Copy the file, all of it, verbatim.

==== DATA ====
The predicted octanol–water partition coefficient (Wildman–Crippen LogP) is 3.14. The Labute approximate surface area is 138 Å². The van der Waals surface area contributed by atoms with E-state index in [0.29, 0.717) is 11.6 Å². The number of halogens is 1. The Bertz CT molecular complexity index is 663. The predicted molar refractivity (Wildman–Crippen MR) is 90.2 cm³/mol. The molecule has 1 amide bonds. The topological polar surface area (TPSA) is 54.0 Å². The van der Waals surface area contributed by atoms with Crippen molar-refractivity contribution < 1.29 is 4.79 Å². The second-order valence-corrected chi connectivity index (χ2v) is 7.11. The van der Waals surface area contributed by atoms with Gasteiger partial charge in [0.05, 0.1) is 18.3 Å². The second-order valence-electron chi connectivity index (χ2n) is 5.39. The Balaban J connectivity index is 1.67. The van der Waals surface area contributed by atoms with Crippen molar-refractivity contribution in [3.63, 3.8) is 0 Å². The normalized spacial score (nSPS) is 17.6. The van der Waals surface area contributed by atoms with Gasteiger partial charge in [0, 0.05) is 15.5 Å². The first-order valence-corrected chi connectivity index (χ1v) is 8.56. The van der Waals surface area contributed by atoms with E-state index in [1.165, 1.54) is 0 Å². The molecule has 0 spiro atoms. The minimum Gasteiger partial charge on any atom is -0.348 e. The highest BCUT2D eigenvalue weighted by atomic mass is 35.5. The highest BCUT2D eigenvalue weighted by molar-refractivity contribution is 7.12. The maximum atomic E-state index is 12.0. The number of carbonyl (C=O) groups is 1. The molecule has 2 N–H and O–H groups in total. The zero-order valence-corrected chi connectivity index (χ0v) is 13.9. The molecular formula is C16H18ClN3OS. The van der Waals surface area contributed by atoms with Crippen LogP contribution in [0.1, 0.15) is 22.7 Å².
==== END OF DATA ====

The predicted octanol–water partition coefficient (Wildman–Crippen LogP) is 3.14. The Labute approximate surface area is 138 Å². The van der Waals surface area contributed by atoms with E-state index in [0.29, 0.717) is 11.6 Å². The number of halogens is 1. The Bertz CT molecular complexity index is 663. The predicted molar refractivity (Wildman–Crippen MR) is 90.2 cm³/mol. The molecule has 1 amide bonds. The topological polar surface area (TPSA) is 54.0 Å². The van der Waals surface area contributed by atoms with Crippen molar-refractivity contribution < 1.29 is 4.79 Å². The second-order valence-corrected chi connectivity index (χ2v) is 7.11. The van der Waals surface area contributed by atoms with Gasteiger partial charge in [0.05, 0.1) is 18.3 Å². The second-order valence-electron chi connectivity index (χ2n) is 5.39. The Balaban J connectivity index is 1.67. The van der Waals surface area contributed by atoms with Crippen molar-refractivity contribution in [3.63, 3.8) is 0 Å². The normalized spacial score (nSPS) is 17.6. The van der Waals surface area contributed by atoms with Gasteiger partial charge in [0, 0.05) is 15.5 Å². The first-order valence-corrected chi connectivity index (χ1v) is 8.56. The van der Waals surface area contributed by atoms with E-state index in [1.165, 1.54) is 0 Å². The molecule has 0 spiro atoms. The minimum Gasteiger partial charge on any atom is -0.348 e. The highest BCUT2D eigenvalue weighted by atomic mass is 35.5. The highest BCUT2D eigenvalue weighted by molar-refractivity contribution is 7.12. The maximum atomic E-state index is 12.0. The number of carbonyl (C=O) groups is 1. The molecule has 2 N–H and O–H groups in total. The zero-order valence-corrected chi connectivity index (χ0v) is 13.9. The molecular formula is C16H18ClN3OS. The van der Waals surface area contributed by atoms with Crippen LogP contribution in [0.1, 0.15) is 22.7 Å².